Would have to scrounge up $$$: Alex Rios
Age: 33 Bats: Right
Contract: '14 $12.5M, '15 $13.5M (team option/buyout $1M)
2014 stats: .302-.330-.435-.765, 4 HR, 42 RBI, 16 SB
Career games/position: 1,118 RF, 427 CF
I just don't see it candidate: Marlon Byrd
Byrd, who turns 37 on August 39th, is due at least $11.1M and potentially $19M.
Walt Jocketty allowed Byrd to pass through waivers last year and the Pirates claimed Byrd on August 27 for an eventual waiver trade. Bryd played 30 games for the Pirates down the stretch in 2013: .318-.357-.486-.843, 3 HR, 17 RBI. Last year was the final year of his contract. The Phillies signed him this past November to a 2-year/$16M deal with a vesting option for 2016.
2014 stats: .270-.321-.480-.801, 19 HR, 59 RBI (As of July 25)
Age: 36 Bats: Right
Contract status: '14 $8M, '15 $8M, '16 $8M (vesting option)
Per Baseball-Reference: option for '16 vests with 600 PA in 2015 or 550 PA in 2015 and a total of 1100 PA in 2014 and 2015. If the option does not vest, it becomes a team option.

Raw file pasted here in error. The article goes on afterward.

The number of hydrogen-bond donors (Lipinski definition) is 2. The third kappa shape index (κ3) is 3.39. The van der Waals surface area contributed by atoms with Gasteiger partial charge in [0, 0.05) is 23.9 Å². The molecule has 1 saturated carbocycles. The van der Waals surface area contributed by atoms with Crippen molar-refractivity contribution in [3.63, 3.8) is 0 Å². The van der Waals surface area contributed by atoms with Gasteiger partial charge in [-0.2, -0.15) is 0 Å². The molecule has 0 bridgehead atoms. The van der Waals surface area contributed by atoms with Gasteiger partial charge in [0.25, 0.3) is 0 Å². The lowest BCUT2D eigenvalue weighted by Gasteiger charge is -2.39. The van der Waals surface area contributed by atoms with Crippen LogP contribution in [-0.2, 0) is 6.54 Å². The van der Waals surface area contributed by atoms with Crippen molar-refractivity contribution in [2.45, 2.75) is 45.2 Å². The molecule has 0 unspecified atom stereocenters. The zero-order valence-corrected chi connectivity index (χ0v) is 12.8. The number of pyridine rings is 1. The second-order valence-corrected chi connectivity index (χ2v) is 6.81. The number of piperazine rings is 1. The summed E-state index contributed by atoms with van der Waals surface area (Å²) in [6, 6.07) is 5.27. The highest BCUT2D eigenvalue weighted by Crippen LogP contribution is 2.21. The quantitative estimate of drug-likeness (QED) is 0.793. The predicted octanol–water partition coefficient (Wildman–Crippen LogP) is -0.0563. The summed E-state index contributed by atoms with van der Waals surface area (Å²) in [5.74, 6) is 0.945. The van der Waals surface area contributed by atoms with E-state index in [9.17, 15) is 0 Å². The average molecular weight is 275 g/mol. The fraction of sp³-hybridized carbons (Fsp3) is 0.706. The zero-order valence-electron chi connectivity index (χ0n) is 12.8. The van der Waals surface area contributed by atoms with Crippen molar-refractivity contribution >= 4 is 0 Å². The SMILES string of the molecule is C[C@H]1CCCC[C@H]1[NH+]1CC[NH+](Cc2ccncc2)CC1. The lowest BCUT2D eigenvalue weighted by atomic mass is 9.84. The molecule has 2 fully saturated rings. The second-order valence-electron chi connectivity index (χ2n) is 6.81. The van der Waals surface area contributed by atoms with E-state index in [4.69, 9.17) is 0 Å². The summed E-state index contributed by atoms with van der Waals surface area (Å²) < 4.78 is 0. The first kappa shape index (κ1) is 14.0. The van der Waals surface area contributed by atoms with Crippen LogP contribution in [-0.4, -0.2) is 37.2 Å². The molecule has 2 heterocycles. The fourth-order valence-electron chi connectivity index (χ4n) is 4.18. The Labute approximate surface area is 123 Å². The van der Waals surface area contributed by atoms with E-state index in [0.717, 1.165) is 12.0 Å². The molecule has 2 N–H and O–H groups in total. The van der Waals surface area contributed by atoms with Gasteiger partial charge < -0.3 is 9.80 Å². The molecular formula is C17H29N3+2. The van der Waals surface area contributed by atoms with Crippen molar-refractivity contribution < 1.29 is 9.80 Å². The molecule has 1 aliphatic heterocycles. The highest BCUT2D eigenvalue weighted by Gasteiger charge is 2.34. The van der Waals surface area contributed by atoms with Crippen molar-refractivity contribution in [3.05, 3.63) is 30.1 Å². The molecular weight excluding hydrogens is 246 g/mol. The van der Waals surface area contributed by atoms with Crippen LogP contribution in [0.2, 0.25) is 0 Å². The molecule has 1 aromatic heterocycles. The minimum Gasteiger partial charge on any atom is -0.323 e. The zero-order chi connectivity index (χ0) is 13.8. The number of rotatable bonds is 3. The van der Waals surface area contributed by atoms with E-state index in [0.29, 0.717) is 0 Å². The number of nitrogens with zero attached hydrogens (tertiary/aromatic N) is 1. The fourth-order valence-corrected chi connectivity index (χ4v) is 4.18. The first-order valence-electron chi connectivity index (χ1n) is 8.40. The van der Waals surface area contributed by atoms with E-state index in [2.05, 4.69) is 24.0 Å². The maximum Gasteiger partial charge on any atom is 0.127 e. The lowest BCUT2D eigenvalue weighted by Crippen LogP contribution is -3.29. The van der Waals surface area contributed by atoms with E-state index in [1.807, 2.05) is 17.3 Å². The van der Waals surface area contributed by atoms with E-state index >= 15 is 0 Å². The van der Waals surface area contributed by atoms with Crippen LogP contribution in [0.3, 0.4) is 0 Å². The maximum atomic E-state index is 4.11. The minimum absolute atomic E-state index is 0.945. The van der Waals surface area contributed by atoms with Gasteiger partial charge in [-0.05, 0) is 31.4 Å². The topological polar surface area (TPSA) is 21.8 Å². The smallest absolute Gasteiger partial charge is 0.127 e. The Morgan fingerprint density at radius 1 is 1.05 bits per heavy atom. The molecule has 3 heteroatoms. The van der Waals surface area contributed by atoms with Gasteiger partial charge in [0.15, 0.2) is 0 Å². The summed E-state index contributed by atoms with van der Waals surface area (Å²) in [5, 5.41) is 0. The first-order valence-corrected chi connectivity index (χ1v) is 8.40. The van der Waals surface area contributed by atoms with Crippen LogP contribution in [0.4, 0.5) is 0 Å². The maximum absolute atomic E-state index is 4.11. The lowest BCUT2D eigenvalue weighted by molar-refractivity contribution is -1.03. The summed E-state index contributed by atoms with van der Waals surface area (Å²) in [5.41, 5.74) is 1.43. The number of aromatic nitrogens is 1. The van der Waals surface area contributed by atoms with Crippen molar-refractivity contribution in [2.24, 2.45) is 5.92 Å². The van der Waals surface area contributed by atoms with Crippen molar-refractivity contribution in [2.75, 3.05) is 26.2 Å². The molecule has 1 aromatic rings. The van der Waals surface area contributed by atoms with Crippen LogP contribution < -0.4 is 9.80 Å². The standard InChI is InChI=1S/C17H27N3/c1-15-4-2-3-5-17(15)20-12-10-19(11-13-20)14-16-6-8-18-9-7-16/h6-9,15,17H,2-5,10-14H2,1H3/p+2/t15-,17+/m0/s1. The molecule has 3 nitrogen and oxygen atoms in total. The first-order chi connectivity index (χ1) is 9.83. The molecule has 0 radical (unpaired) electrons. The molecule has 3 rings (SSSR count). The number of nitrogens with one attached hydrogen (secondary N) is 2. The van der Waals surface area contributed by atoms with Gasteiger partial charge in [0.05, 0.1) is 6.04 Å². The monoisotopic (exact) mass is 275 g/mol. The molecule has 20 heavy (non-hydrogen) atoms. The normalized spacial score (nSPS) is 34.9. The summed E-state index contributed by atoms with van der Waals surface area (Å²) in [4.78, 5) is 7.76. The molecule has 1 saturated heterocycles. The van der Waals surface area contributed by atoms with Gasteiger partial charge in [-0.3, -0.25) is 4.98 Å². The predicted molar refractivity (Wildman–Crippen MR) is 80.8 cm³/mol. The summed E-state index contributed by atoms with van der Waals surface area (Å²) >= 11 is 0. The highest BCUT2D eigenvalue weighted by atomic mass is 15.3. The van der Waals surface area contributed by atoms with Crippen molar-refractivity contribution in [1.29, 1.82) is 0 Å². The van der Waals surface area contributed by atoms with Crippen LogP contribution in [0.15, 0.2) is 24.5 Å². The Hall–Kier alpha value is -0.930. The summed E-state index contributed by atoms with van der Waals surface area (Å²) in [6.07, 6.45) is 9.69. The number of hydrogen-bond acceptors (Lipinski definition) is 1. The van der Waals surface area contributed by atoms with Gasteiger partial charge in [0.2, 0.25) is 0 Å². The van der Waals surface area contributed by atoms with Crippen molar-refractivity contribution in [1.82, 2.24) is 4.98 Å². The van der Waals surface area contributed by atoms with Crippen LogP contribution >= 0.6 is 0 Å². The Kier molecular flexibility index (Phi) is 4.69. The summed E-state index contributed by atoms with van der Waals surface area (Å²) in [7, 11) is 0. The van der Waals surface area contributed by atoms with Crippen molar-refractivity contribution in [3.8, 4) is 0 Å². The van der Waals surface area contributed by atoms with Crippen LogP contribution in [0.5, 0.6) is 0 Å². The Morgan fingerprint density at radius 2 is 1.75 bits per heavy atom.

Career games/position: 845 CF, 345 RF, 144 LF
Career at GABP: 38 games, 136 plate appearances
.310-.353-.508-.861, 6 HR, 20 RBI
The Reds LHP is on the DL at Louisville with a left shoulder strain.
He has not pitched in a game since June 19.
Candidates for the Reds
The best shot to take: Ben Zobrist
Rays, 2B, LF, SS
Age: 33. Bats: Both
Zobrist thriving as deadline looms
Zobrist has upped his production to a .311/.411/.487 line since June 11, scoring 18 times and driving in as many runs in 90 fewer plate appearances. Now that Zobrist is 100 percent healthy from both sides of the plate, he is becoming the key cog near the top of the lineup that the Tampa Bay offense relies upon to keep the line moving. The revitalized offensive production and continued defensive versatility is why Zobrist has frequently been mentioned in trade rumors in recent weeks as multiple teams -- the Mariners, Reds and Angels -- look for middle-infield help.
(Photo by Brian Blanco/Getty Images)
My thoughts on Zobrist
He is the option that makes a lot of sense. He will also be in high demand, if the Rays decide they are out of the race. At the moment, the Rays are rolling, 11-4 in July and 23-11 since June 10. Zobrist is 33-years old, a switch-hitter and a two time All-Star that can play all over the diamond.
1. Position flexiblity. He can play 2B, SS, LF, RF. He could flip between 2B/LF with Skip Schumaker and offer a day off for Cozart. Career games played: 2B 522, RF 317, SS 220, LF 36, CF 27, 1B 17. He could also play LF in 2015 and be the bridge to Jesse Winker for 2016.